In Sheryl Sandberg’s book, Lean In, she devotes a chapter to the negative bias people express toward successful women. She cites a Columbia Business School experiment where students were divided into two groups, and shown identical profiles of a successful entrepreneur. One was named Heidi, and one was named Howard. The feedback on Howard was that he was appealing; the feedback on Heidi was that she was selfish and not the type of person you would want to hire or work for. (pgs. 39-40)

This was on my mind as I read a recent Harvard Business Review blog. Take a look at this illustration in the blog:

chart

The HBR did a one-year research study that tracked chatter on the web about these women; sentiment toward them, and the intensity of that sentiment. The results: none of these women were liked, as the chart describes. Sandberg comes closest, but she also has the most people who dislike her passionately (hate). I might understand the sentiment about Mayer, given the recent news about Yahoo cancelling its telecommuting benefit for employees. But Sandberg and Slaughter? Sandberg is trying to help marshal a national conversation around women’s advancement. Slaughter’s points of view are different from Sandberg, but she, too, is engaging all of us in a dialog around balance in one’s work life and one’s home life. They have the platform to do it–which is rare for a woman–and they are taking action. Do we dislike anyone who acts to change our norms, or is our dislike reserved for women doing this? It really troubles me.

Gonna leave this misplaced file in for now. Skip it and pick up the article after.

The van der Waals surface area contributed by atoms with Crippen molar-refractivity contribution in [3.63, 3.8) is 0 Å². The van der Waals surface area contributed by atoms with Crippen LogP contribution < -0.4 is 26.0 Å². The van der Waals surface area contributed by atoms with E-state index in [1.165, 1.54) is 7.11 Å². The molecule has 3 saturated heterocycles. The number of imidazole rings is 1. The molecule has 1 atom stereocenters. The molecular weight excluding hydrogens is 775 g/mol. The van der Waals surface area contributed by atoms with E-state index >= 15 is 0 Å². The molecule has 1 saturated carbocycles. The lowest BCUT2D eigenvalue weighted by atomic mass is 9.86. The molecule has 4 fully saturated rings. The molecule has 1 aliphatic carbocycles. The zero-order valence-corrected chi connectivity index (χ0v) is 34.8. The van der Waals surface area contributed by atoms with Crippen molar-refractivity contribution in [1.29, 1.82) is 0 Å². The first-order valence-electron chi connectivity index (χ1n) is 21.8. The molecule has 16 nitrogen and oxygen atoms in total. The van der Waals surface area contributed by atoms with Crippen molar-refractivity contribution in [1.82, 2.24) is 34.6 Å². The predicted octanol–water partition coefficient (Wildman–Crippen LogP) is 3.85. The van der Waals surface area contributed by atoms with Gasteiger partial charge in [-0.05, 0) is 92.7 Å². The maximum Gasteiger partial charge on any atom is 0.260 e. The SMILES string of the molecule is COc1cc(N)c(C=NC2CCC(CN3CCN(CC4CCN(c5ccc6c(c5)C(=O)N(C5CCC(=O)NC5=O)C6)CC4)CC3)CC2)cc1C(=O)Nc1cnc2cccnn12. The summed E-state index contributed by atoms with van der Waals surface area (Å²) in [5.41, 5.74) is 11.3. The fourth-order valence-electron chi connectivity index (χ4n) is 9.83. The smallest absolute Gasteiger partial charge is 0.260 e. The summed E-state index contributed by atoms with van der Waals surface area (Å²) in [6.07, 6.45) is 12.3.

It especially troubles me because in a world top-heavy with men in senior management today, likeability is a foundational requirement for most women to make it into the senior ranks. Men network their way with other men into senior roles; women need to be liked. It’s unfair, but it’s true. In my upcoming book I’ve devoted a chapter to discussion and paths toward likeability. The topic may sound trite, but not so if you’re a woman aspiring to run an organization someday.

I can only hope that the reason Mayer, Sandberg and Slaughter were disliked is because they stand for change, and change makes many people uncomfortable. It’s less troubling than being disliked because you’re a woman who stands for change.

Susan signature